NFL players want medical marijuana, NFL Commissioner Roger Goodell said he’ll consider medical experts’ advice on the issue, and now Seattle Seahawks coach Pete Carroll told reporters he supports athletes using medical marijuana.
Will we soon see the NFL exempting medical marijuana from its drug ban policy?
The buzz began when Howard Bryant, senior writer for ESPN.com and ESPN The Magazine, proclaimed in December 2013 that it’s time for the NFL to embrace medical marijuana as a pain reliever. Bryant argued that “pain is the singular constant of the NFL” and “the NFL should lead the conversation on medicinal marijuana as a therapeutic alternative.” What followed was nothing less than a storm of commentary on the NFL allowing their athletes to medicate with marijuana.
HBO’s Real Sports with Bryant Gumbel aired an episode on Jan. 21 with a segment titled “Marijuana in the NFL.” Correspondent Andrea Kremer examined the issue by interviewing players and representatives of the NFL. Nate Jackson, a former tight end with the Denver Broncos, was one of the players interviewed. Jackson said, “I would medicate myself with non-team sanctioned drugs. One that grows out of the Earth. I weeded as needed.”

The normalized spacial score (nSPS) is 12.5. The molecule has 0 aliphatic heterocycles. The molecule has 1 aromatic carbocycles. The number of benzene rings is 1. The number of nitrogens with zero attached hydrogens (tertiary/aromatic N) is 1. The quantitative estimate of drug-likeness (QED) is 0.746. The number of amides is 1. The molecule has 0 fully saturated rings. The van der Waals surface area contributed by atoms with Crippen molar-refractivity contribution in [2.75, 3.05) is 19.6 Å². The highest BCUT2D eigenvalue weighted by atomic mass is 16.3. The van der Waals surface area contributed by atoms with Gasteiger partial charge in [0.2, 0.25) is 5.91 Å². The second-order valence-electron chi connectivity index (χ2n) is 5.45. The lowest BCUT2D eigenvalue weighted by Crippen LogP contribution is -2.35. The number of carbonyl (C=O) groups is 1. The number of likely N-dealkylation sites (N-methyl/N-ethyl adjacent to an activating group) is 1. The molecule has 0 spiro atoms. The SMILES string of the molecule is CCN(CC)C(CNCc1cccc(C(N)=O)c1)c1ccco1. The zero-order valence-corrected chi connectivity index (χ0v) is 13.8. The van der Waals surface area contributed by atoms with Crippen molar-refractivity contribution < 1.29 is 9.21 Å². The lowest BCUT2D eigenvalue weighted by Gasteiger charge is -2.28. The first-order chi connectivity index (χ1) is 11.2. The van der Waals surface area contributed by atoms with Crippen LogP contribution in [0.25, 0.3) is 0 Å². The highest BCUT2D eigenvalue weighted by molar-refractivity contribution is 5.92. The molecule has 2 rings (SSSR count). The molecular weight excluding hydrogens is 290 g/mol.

Jackson indicated that he didn’t smoke marijuana before practices or games, but echoed what Bryant argued, saying, “Pain is a constant. … Marijuana was something that helped me as the season wore on. My body would start to break down. I was in a lot of pain.”
The Real Sports report also revealed how prevalent marijuana use is in the NFL. Former Minnesota Vikings punter Chris Kluwe said “It’s everywhere,” and Jackson estimated that half of all NFL players use marijuana.
Talking to reporters ahead of Super Bowl Sunday, Seahawks fullback Michael Robinson supports the idea of medical marijuana in the NFL.
“I think anything that can make our job a little easier without sacrificing our health at the same time is good for the league, it’s good for players,” Robinson said. “I’m all for alternative forms of recovery and all those types of things — hyperbaric chambers, o-zoning, whatever it may be. So, I’m all for it. Whatever can help the player, I’m for.”